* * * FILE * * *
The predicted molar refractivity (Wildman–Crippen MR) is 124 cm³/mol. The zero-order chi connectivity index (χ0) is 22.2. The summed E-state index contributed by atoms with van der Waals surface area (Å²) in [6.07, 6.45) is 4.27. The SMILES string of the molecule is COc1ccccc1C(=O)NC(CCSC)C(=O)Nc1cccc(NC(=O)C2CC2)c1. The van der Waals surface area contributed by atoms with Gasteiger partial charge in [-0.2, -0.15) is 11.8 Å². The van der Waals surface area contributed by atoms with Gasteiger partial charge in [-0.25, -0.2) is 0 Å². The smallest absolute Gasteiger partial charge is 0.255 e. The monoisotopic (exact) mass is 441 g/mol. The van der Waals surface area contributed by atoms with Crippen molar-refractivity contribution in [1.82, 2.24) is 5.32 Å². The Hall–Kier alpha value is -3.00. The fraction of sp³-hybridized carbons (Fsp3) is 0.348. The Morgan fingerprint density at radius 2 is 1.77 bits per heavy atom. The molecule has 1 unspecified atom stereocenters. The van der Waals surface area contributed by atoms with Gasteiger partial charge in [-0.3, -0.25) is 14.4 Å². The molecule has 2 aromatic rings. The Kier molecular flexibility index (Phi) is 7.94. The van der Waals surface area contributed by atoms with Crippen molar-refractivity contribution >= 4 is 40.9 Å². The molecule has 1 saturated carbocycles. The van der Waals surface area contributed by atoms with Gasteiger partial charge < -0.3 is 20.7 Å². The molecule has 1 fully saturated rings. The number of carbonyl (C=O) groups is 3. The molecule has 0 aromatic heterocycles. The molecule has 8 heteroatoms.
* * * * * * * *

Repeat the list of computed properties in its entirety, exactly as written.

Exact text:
The predicted molar refractivity (Wildman–Crippen MR) is 124 cm³/mol. The zero-order chi connectivity index (χ0) is 22.2. The summed E-state index contributed by atoms with van der Waals surface area (Å²) in [6.07, 6.45) is 4.27. The SMILES string of the molecule is COc1ccccc1C(=O)NC(CCSC)C(=O)Nc1cccc(NC(=O)C2CC2)c1. The van der Waals surface area contributed by atoms with Gasteiger partial charge in [-0.2, -0.15) is 11.8 Å². The van der Waals surface area contributed by atoms with Gasteiger partial charge in [-0.25, -0.2) is 0 Å². The smallest absolute Gasteiger partial charge is 0.255 e. The monoisotopic (exact) mass is 441 g/mol. The van der Waals surface area contributed by atoms with Crippen molar-refractivity contribution in [1.82, 2.24) is 5.32 Å². The Hall–Kier alpha value is -3.00. The fraction of sp³-hybridized carbons (Fsp3) is 0.348. The Morgan fingerprint density at radius 2 is 1.77 bits per heavy atom. The molecule has 1 unspecified atom stereocenters. The van der Waals surface area contributed by atoms with Gasteiger partial charge in [-0.3, -0.25) is 14.4 Å². The molecule has 2 aromatic rings. The Kier molecular flexibility index (Phi) is 7.94. The van der Waals surface area contributed by atoms with Crippen molar-refractivity contribution >= 4 is 40.9 Å². The molecule has 1 saturated carbocycles. The van der Waals surface area contributed by atoms with Gasteiger partial charge < -0.3 is 20.7 Å². The molecule has 1 fully saturated rings. The number of carbonyl (C=O) groups is 3. The molecule has 0 aromatic heterocycles. The molecule has 8 heteroatoms.